Further research indicated that Joseph was in the index of a book called Pearl Harbor Survivors by Harry Spiller. Obtaining a copy, I was shocked to find an account of Joe’s last moments. Ens. Adolph D. Mortensen authored the chapter on the Oklahoma’s fate. He talked about the chaos in great detail, telling of the torpedo hits and the general confusion about what was happening to those below decks. Although they had routinely practiced “man overboard” and other drills, no one had addressed when or how to abandon ship. “For the first time that day I saw the division officer, Ens. Joe Hittorff and our Warrant Machinist, Bill Goggins. Joe looked at me and said, ‘Abandon ship.’ I felt some relief. Finally someone over me had said it.” According to Mortensen, the ship was listing badly, and all the loose items and furniture were jumbled on the floor, making walking a challenge. Hatches were difficult or impossible to open because the ship was rolling rapidly onto its side. The water began rising, and only a few men were able to make their way out. “We went aft, Joe Hittorff, Bill Goggins, and I past the ladder which led to the first deck.” There was a small hatch opening, but men were lined up trying to squeeze through. “I turned my attention to making my way aft to Chief’s quarters. Hittorff and Goggins were just ahead of me.” They continued over to the port side where there were portholes, arriving there just as the ship quickly began to roll over and take on water. Apparently the Oklahoma had been moored to the USS Maryland as they lay in port. Fearful that the Maryland would be pulled over by the listing Oklahoma, the decision was made to cut the tethers. At this point, the Oklahoma went over rapidly until its mast hit the bottom. “The water continued to rise inside and the ship continued to slowly roll. I soon found myself treading water and watching the ship as it rolled slowly above my head. I looked around quickly and could not see Hittorff and Goggins. I assume that in time I averted my eyes and watched the ship. They both slipped beneath the surface and drowned. I was told later that neither could swim.” A few men who were able to tread water were now trapped with a small bubble of air. They managed to get a porthole open that was now below water. Diving down and helping each other, they were able to push individuals down and out of the porthole where they then bobbed to the surface covered with oil. At that point, they were either rescued in boats or swam to safety.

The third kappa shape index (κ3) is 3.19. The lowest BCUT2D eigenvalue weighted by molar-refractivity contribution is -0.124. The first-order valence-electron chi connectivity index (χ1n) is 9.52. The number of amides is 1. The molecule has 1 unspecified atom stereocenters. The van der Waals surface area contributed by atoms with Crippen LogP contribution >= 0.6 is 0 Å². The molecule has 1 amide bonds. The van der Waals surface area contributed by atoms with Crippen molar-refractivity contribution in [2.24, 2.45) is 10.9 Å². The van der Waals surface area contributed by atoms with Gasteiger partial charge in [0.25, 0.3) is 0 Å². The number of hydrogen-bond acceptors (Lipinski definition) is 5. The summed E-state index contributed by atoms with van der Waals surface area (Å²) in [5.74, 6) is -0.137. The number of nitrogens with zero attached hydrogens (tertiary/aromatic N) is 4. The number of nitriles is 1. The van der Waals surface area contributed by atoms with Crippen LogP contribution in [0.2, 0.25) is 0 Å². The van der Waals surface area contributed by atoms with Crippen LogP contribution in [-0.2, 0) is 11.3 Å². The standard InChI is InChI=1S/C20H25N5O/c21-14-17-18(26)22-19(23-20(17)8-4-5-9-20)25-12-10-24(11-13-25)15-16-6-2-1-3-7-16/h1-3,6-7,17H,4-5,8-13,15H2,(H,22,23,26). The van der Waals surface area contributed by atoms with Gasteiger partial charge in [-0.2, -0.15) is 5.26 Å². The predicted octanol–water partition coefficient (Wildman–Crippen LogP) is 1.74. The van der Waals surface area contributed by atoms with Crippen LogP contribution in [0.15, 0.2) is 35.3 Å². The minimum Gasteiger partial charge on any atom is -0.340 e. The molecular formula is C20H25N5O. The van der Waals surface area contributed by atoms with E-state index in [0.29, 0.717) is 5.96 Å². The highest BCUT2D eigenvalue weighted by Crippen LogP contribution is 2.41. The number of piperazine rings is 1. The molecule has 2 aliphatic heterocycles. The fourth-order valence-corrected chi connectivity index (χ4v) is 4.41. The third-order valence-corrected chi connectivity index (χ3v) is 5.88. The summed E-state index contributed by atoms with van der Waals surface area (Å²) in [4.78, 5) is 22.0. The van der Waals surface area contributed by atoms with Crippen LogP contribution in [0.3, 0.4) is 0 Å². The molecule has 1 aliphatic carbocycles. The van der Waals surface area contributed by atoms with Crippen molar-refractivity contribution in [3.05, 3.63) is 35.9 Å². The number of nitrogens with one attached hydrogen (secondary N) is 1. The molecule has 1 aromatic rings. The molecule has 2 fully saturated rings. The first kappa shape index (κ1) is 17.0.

Many years passed while politicians debated, funding lagged, DNA labs were overtaxed, and officials were staggered by the sheer enormity of the task of identifying all of the Oklahoma remains. On March 7, 2016 our phone rang. Totally caught off-guard, it was the call we had been waiting for. Joe had been identified, and we would have a formal visit the first week of April. I was happy that after 74 years and 3 months to the day, the family had gotten word that Joe was no longer missing in action. We were nearing closure for Joe.
We have an extra spot in my mother’s family grave site here in Kent. Joe will be buried next to his aunt and uncle overlooking the Housatonic River. Just down the river a couple of miles is where Joe came up from his home in New Jersey on occasion and played as a youngster with his cousins. Some of his father’s Hittorff siblings had houses next to each other on Birch Hill. I also know our local veterans will see that his grave gets the proper recognition. Our extended family all seems content that this seems the best solution of all the options. Joe will be buried with full military honors in the Kent Congregational Cemetery on June 18, 2016 after his funeral at the church at 11:00.
As we were going to press, we received word that Marie Camp, a long-time and dearly loved friend of the Kent Historical Society, passed away. She will be missed.